Omega-3 and Cancer

According to a new study published in the journal Molecular Cancer Therapeutics, researchers demonstrate that docosahexaenoic acid (DHA) helps reduce renal cell carcinoma invasiveness, growth rate, and blood vessel growth when combined with the anti-cancer therapy regorafenib.

Regorafenib is one of a new generation of anti-cancer therapies that attack tyrosine kinases. Unfortunately, kidney cancers mutate to resist these therapies. However, DHA metabolites called epoxydocosapentaenoic acid (EDP) reduce the ability of cancers to invade and grow blood vessels. The study found that DHA and regorafenib have a syngergistic effect with one another.

Researchers tested DHA in combination with regorafenib against cancer cell lines and human tumors in mice. As a result, kidney cancer cells were killed in both models. This combination reduced both tumor growth and angiogenesis. This is the process in which tumors recruit blood vessels to feed their expansion.

This study demonstrates the synergistic effect combining regorafenib and DHA specifically. Fish oil supplements has been shown to increase the efficacy of other medications, just as I shared last week with antidepressants. Previous studies have shown that omega-3 fatty acid status determines the efficacy of B vitamins.

This does not mean that DHA will have the same impact against kidney cancer on its own, although there are numerous other studies demonstrating that omega-3 fatty acids help inhibit the growth and spread of other cancers. For example, a study published November 2014 in the Journal of Pharmacology and Experimental Therapeutics showed that omega-3s reduce the risk of prostate cancer and are effective in inhibiting the proliferation of cancer cells. Researchers working with prostate cell cultures found that the fatty acids bind to a receptor called free fatty acid receptor 4 (FFA4). Instead of stimulating cancer cells, the receptor acts as a signal to inhibit growth factors that suppress the proliferation of the cancer cells.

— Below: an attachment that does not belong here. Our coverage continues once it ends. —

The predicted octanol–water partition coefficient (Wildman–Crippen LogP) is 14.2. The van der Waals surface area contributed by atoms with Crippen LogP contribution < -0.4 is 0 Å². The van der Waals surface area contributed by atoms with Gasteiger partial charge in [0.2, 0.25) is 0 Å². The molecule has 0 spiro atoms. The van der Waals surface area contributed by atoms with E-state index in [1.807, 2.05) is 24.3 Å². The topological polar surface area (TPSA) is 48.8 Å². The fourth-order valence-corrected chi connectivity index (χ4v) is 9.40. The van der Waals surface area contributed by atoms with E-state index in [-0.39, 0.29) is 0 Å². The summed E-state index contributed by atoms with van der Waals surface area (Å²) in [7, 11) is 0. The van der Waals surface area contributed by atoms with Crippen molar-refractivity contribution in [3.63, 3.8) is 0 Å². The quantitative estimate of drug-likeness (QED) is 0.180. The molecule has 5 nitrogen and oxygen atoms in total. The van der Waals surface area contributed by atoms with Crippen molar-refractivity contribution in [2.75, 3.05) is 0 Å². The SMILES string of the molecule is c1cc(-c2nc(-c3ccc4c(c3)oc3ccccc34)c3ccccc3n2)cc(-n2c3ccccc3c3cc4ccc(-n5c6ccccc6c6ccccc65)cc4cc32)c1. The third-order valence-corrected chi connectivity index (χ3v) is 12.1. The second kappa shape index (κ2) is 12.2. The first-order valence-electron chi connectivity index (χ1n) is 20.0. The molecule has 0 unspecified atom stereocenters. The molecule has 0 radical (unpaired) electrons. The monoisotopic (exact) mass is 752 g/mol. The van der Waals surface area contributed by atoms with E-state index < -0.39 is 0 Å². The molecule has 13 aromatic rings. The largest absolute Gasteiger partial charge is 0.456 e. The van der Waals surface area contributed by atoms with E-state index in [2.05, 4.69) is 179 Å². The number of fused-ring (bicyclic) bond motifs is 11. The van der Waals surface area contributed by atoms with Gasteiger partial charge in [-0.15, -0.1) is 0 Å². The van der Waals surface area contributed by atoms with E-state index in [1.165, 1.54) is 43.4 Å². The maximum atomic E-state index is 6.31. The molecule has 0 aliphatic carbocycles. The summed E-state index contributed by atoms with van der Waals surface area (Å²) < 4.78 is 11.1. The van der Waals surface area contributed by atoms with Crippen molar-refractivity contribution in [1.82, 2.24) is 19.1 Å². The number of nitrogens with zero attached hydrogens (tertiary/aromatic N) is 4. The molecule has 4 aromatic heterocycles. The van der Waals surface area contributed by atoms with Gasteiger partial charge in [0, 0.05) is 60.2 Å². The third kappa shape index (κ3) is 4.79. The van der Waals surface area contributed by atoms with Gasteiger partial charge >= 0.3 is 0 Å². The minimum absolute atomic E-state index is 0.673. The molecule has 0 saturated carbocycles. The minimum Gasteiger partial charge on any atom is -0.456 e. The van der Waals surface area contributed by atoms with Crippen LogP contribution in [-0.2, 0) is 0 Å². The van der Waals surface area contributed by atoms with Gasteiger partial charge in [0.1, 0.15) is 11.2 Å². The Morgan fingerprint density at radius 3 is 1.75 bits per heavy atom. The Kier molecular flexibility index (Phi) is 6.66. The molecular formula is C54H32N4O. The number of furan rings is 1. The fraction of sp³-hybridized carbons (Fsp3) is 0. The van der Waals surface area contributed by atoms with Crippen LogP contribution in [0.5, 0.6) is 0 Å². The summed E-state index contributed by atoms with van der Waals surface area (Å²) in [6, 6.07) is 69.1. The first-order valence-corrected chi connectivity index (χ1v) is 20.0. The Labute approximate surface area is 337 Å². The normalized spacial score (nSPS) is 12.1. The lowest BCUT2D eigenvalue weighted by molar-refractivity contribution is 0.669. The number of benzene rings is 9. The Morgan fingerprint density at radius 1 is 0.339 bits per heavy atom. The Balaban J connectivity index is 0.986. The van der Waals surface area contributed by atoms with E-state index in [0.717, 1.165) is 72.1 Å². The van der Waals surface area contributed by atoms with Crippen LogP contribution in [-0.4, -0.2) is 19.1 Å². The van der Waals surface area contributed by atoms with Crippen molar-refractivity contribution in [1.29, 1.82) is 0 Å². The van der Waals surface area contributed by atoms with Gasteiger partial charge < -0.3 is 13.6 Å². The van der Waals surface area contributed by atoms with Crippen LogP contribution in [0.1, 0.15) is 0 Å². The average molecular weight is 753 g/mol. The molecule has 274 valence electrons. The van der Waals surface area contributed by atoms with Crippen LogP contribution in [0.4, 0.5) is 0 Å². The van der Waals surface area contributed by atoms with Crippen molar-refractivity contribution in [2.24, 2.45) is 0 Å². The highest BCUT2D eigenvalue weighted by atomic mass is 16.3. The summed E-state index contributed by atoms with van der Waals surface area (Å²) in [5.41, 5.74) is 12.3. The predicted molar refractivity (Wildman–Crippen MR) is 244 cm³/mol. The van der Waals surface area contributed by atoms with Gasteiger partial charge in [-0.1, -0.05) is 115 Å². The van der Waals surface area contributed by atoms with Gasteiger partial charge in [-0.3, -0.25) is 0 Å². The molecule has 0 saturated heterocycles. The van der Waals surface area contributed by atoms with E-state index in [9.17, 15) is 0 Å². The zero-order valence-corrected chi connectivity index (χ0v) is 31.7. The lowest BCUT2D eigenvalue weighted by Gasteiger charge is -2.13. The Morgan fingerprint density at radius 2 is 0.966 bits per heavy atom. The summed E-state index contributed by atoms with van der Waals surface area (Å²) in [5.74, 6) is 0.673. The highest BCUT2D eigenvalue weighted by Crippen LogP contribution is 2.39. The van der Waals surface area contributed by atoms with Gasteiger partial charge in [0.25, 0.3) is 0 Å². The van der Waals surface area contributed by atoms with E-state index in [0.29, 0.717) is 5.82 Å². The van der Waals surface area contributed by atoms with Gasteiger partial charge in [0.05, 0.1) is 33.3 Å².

In addition, several studies have found that omega-3 consumption reduces either the risk of development of prostate cancer or the rate of mortality for those diagnosed with prostate cancer.

The research supports fish oil as a simple way patients with advanced kidney cancer could increase the effectiveness of their treatment. In general, most people are deficient in essential fatty acids and would benefit taking a fish oil supplement for their overall health.

Rimma Sherman MD